Will you notice again, it is founded, they stand upon the Word and the promise of God, the little assembly does.  For the Lord had said, now listen to the word, “Being assembled together with them, He commanded them not to depart from Jerusalem, but wait for the Promise of the Father, which, saith He, you have heard of Me” [Acts 1:4].  What Jesus said, He said, “If I go away, I will send Him unto you [John 16:7].  This promise have I received of the Father” [Acts 1:4, 2:33].  And on the Word of the Lord who could not lie, and who would not deceive us, the little band took their stand as upon an eternal and immovable rock.  And that’s where we stand in this church, on the Word and the promise of God.  We read together, “For the word of God is quick, living, quick and powerful, and sharper than any two-edged sword, piercing even to the dividing asunder of soul and spirit, and of the joints and marrow, and is a discerner of thoughts and intents of the heart . . .  For all things are naked and opened before the eyes of Him with whom we have to do” [Hebrews 4:12-13].   Or as Jeremiah said, “Is not My word like unto a fire, saith the Lord; and like a hammer that breaketh the rock in pieces?” [Jeremiah 23:29].  God’s Word; standing on the promise and Word of the Lord; that’s the preacher.  O God, grant that if this church, if Jesus delays His coming a thousand years, that this church will never know any other thing than to have a pastor that preaches the Word of God, he expounds the revelation of the Lord in this blessed Book, and that the people love to hear it—just like manna from heaven, just like water of life—reading, listening to the expounding of the Word of the Lord.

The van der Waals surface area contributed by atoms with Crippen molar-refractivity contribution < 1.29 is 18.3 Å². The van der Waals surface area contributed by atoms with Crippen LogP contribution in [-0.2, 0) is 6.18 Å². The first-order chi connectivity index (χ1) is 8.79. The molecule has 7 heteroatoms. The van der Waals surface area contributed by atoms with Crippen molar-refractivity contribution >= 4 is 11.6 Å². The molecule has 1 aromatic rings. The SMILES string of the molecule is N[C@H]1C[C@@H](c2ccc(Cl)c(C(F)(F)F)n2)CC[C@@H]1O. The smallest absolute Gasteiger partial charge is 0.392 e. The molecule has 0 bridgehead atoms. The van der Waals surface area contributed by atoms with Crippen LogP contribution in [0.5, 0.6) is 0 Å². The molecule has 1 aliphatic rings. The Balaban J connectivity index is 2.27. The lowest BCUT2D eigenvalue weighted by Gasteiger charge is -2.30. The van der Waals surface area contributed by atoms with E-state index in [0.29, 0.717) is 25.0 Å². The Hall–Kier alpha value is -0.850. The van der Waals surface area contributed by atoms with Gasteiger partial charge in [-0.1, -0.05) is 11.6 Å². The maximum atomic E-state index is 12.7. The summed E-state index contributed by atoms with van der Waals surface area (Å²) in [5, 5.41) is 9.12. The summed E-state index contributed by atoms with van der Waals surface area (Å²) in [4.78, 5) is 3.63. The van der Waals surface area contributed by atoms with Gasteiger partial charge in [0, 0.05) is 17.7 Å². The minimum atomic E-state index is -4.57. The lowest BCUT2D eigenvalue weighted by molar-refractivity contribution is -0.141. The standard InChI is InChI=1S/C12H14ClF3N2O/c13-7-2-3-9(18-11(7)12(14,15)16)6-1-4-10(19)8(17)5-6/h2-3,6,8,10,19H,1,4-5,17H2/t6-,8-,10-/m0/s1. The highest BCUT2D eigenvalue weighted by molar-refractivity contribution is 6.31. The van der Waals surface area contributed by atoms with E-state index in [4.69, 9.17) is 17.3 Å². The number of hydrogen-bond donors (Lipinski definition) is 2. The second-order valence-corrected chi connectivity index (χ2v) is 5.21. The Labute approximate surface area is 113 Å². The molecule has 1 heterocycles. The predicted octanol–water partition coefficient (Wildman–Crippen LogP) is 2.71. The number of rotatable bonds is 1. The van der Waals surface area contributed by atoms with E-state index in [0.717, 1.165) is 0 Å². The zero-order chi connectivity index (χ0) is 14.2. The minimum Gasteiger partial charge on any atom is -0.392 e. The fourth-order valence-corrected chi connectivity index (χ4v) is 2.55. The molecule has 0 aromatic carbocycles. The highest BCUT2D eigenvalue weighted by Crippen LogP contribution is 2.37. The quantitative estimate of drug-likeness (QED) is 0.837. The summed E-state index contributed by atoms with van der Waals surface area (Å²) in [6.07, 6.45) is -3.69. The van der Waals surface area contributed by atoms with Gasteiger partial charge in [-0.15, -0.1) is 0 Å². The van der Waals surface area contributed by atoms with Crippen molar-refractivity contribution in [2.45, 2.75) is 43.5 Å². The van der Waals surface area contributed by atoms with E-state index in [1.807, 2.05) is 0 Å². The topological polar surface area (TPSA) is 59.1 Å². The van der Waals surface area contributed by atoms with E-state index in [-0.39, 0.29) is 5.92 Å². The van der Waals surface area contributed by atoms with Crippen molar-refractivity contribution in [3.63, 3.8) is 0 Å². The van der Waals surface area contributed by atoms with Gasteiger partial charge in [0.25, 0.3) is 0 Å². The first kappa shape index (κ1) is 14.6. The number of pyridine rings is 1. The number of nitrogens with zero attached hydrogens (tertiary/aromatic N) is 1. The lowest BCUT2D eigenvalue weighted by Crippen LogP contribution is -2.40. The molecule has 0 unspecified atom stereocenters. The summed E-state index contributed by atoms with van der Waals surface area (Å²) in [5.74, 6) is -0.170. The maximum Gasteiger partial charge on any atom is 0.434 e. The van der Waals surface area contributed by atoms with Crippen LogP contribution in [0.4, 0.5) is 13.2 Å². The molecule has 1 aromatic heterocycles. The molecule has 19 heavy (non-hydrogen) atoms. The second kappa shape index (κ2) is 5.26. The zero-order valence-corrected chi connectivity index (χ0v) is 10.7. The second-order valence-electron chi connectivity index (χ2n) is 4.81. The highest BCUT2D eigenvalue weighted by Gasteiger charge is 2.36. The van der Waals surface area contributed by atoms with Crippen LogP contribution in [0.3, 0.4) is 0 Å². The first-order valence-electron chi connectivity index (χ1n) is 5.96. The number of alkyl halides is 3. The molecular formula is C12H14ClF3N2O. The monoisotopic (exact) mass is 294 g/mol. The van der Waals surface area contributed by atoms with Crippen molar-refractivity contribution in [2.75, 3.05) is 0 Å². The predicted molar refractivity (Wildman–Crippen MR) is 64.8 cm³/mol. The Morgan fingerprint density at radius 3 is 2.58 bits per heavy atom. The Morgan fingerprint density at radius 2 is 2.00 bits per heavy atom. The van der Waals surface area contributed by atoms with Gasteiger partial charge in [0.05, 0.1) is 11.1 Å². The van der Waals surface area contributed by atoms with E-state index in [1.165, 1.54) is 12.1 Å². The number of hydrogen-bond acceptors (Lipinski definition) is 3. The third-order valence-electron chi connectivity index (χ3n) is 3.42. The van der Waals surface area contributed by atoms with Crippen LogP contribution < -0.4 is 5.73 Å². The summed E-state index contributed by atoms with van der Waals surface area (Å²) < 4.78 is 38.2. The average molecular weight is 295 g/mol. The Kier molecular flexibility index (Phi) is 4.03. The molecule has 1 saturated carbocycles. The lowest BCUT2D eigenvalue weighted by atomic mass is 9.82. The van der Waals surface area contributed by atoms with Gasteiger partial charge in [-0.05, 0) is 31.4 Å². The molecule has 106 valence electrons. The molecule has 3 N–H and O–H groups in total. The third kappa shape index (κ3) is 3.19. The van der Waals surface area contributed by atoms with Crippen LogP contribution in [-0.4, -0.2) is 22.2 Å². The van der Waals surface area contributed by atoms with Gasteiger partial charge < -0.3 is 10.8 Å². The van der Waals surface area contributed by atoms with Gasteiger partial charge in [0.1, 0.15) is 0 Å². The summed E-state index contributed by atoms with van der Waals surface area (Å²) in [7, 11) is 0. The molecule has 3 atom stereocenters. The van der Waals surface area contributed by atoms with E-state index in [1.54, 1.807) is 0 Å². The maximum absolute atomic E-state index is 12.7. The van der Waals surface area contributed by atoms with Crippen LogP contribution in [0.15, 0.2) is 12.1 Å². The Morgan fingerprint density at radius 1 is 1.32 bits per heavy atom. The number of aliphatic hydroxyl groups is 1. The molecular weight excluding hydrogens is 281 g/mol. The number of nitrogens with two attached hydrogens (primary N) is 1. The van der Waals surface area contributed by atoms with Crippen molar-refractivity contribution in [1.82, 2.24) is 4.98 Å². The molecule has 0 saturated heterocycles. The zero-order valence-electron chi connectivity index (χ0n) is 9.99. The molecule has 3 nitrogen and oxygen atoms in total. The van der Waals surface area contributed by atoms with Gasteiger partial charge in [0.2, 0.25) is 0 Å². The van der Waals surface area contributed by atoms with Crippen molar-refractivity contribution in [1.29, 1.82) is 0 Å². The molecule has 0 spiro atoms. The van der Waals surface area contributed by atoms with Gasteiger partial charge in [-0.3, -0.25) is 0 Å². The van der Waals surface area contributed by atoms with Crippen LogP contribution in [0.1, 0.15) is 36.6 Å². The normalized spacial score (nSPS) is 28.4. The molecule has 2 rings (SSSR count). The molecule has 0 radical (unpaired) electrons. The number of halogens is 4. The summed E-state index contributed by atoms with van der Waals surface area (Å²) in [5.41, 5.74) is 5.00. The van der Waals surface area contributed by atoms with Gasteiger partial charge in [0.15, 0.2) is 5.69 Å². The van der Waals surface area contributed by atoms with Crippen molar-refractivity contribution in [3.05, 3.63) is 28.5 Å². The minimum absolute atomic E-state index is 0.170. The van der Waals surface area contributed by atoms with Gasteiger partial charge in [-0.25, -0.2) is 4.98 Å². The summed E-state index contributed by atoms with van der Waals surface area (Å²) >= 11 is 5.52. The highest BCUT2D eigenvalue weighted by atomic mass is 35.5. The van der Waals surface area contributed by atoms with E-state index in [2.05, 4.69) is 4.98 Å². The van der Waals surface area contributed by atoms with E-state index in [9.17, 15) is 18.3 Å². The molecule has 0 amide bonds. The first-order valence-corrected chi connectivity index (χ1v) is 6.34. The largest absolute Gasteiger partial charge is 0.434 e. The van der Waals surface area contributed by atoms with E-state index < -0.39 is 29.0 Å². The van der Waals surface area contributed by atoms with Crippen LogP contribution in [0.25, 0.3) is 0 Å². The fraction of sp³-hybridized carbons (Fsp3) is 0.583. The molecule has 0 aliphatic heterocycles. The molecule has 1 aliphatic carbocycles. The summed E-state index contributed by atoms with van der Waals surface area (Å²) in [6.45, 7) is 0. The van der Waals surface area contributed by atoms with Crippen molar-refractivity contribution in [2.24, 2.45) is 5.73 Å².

And that’s why I love for the choir, they sing beautiful songs, and I rejoice in every one of them, but I especially, particularly, love for the choir to sing the Word of God.  Some people sometimes kid me about my attitude toward Handel’s Messiah.  But one of the reasons that I have a profound affinity for it is every syllable in it is the Word of God.  When you sing those songs and choruses and solos in the Messiah, every syllable of it is the Word of God.  I just love to hear you do that.  “If My people which are called by My name” [2 Chronicles 7:14], that’s just what you sang.  And then again in the second one, “Heaven is My throne, and earth is My footstool” [Isaiah 66:1], that is the Word of God.  Lord, Lord, wherever we turn in the teaching ministries of this church, the Academy, our Bible Institute, our Sunday school, our assemblies in the evening, in our worship service, Lord, Lord, may Thy Word be magnified, “A lamp unto our feet, and a light unto our path” [Psalm 119:105].  Not only God is with us, and not only the foundation upon which our feet stand—the immutable Word of God—but, but Christ and His gospel can save, has saved, does save, able to save.  “There were added unto that little congregation that day three thousand souls” [Acts 2:41].  Think what a proportion that was—one hundred twenty of them [Acts 1:15] and three thousand in one day! [Acts 2:41].  If something like that happened here in this church—we’ve got about nineteen thousand members now—if you had a proportion like that, I just, I couldn’t take it.  I guess that’s the reason it doesn’t happen.  I just break for joy.  Oh, oh the ableness of our God to save! [Luke 19:10]